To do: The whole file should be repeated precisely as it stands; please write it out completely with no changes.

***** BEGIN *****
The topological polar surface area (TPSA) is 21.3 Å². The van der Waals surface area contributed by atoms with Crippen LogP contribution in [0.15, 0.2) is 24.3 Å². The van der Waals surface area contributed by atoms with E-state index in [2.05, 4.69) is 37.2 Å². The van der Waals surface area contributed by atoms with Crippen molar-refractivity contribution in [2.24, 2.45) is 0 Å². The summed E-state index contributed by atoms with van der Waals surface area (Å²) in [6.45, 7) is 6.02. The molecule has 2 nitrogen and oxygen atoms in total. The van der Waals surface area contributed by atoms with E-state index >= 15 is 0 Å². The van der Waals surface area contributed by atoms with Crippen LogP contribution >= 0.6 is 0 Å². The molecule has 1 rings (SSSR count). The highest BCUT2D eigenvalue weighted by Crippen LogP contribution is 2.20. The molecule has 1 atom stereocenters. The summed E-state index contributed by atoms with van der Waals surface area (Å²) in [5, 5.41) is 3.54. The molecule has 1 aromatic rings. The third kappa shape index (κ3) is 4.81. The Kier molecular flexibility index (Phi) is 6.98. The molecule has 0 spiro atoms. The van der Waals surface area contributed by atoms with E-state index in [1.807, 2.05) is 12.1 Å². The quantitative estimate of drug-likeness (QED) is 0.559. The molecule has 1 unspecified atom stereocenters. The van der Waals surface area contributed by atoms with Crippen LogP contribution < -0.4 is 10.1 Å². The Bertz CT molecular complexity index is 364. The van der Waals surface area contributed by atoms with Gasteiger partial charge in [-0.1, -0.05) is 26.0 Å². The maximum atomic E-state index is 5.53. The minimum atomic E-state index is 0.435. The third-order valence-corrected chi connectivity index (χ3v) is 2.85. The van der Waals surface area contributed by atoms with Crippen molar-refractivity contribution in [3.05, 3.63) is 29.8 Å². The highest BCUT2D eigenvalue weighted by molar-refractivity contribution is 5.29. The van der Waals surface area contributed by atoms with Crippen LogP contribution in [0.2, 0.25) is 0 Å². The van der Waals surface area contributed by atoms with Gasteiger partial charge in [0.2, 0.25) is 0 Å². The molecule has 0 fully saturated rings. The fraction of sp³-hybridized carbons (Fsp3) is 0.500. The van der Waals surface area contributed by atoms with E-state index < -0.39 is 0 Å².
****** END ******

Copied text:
The topological polar surface area (TPSA) is 21.3 Å². The van der Waals surface area contributed by atoms with Crippen LogP contribution in [0.15, 0.2) is 24.3 Å². The van der Waals surface area contributed by atoms with E-state index in [2.05, 4.69) is 37.2 Å². The van der Waals surface area contributed by atoms with Crippen molar-refractivity contribution in [2.24, 2.45) is 0 Å². The summed E-state index contributed by atoms with van der Waals surface area (Å²) in [6.45, 7) is 6.02. The molecule has 2 nitrogen and oxygen atoms in total. The van der Waals surface area contributed by atoms with E-state index >= 15 is 0 Å². The van der Waals surface area contributed by atoms with Crippen LogP contribution >= 0.6 is 0 Å². The molecule has 1 rings (SSSR count). The highest BCUT2D eigenvalue weighted by Crippen LogP contribution is 2.20. The molecule has 1 atom stereocenters. The summed E-state index contributed by atoms with van der Waals surface area (Å²) in [5, 5.41) is 3.54. The molecule has 1 aromatic rings. The third kappa shape index (κ3) is 4.81. The Kier molecular flexibility index (Phi) is 6.98. The molecule has 0 spiro atoms. The van der Waals surface area contributed by atoms with E-state index in [1.807, 2.05) is 12.1 Å². The quantitative estimate of drug-likeness (QED) is 0.559. The molecule has 1 unspecified atom stereocenters. The van der Waals surface area contributed by atoms with Crippen LogP contribution < -0.4 is 10.1 Å². The Bertz CT molecular complexity index is 364. The van der Waals surface area contributed by atoms with Gasteiger partial charge in [-0.1, -0.05) is 26.0 Å². The maximum atomic E-state index is 5.53. The minimum atomic E-state index is 0.435. The third-order valence-corrected chi connectivity index (χ3v) is 2.85. The van der Waals surface area contributed by atoms with Crippen molar-refractivity contribution in [3.05, 3.63) is 29.8 Å². The highest BCUT2D eigenvalue weighted by molar-refractivity contribution is 5.29. The van der Waals surface area contributed by atoms with Crippen LogP contribution in [0.2, 0.25) is 0 Å². The van der Waals surface area contributed by atoms with Gasteiger partial charge in [0.2, 0.25) is 0 Å². The molecule has 0 fully saturated rings. The fraction of sp³-hybridized carbons (Fsp3) is 0.500. The van der Waals surface area contributed by atoms with E-state index < -0.39 is 0 Å².